Sock knitters know that among the many wonderful reasons to knit socks is the fact that they are great traveling projects. They don't take up a lot of space, the needles are small and relatively non-threatening-looking to airport security, and the repetitive nature of the pattern usually means you can keep your eye off the pattern and on the scenery passing by.
Nancy Bush provides 17 sock patterns inspired by traveling in her classic book Knitting on the Road: Sock Patterns for the Traveling Knitter.
You Can Take it With You
This book is designed for traveling, with its rather compact shape and interior spiral binding, which allows the book to lie flat and open to whatever pattern you're using. The only way this book could have been more travel-friendly is if it didn't have a hard cover so that the book could be folded so you'd only see one page at a time.
The book includes basic information and drawings dealing with casting on, joining stitches into the round, two ways to turn heels, picking up stitches and the Kitchener stitch.
It also has information about different types of sock yarns so that you can exchange one yarn for another with a similar yardage and gauge if you prefer. Know, however, that this book was published in 2001, and some of the yarns listed may no longer be available.
The book includes 17 sock knitting patterns, each one named for and inspired by a town or region in the world where bush has traveled. The socks often include techniques or motifs native to those parts of the world.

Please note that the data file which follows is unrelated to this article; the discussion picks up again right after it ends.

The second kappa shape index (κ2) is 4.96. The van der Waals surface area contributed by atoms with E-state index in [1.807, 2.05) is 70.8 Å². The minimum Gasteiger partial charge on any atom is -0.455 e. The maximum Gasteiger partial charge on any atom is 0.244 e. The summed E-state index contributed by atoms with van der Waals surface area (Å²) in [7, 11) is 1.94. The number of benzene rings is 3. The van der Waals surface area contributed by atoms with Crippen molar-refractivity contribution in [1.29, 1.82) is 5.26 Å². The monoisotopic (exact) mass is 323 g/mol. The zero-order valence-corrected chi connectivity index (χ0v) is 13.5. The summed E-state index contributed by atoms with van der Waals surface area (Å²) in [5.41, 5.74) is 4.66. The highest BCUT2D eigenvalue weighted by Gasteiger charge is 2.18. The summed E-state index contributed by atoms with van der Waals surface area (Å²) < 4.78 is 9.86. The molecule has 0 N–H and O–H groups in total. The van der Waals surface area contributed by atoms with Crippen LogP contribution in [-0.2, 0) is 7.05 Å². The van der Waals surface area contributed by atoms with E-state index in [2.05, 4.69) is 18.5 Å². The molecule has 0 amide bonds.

There is a "Latvian twist" technique, Estonian colorwork, a twined design inspired by a Swedish technique, a sock fashioned after skiing socks once popular in Norway and a Shetland lace pattern.
Other designs are inspired by whiskey barrels, the art of Santa Fe, New Mexico, and the ranch "brand" logos found throughout the America west.
None of these patterns are by any means plain, and though some could easily be accomplished by those new to sock knitting, most new sock knitters would probably be more comfortable trying a few simpler socks first, but there are socks with basic cables and simple stripes that would be fine for a new sock knitter.
More experienced sock knitters will enjoy the lacy stocking inspired by New England, the Estonian Christmas stocking and the intricate "Traveler's Stocking" that's perfect for a journey.
Each sock is one size and sizes range from 7 to 9 inches around, so there may only be a couple of socks you can knit from this book as written if you are knitting just for yourself. Still, these patterns are entertaining and sure to be enjoyable for knitters whether on the road or on the couch.
Publication date: June 2001.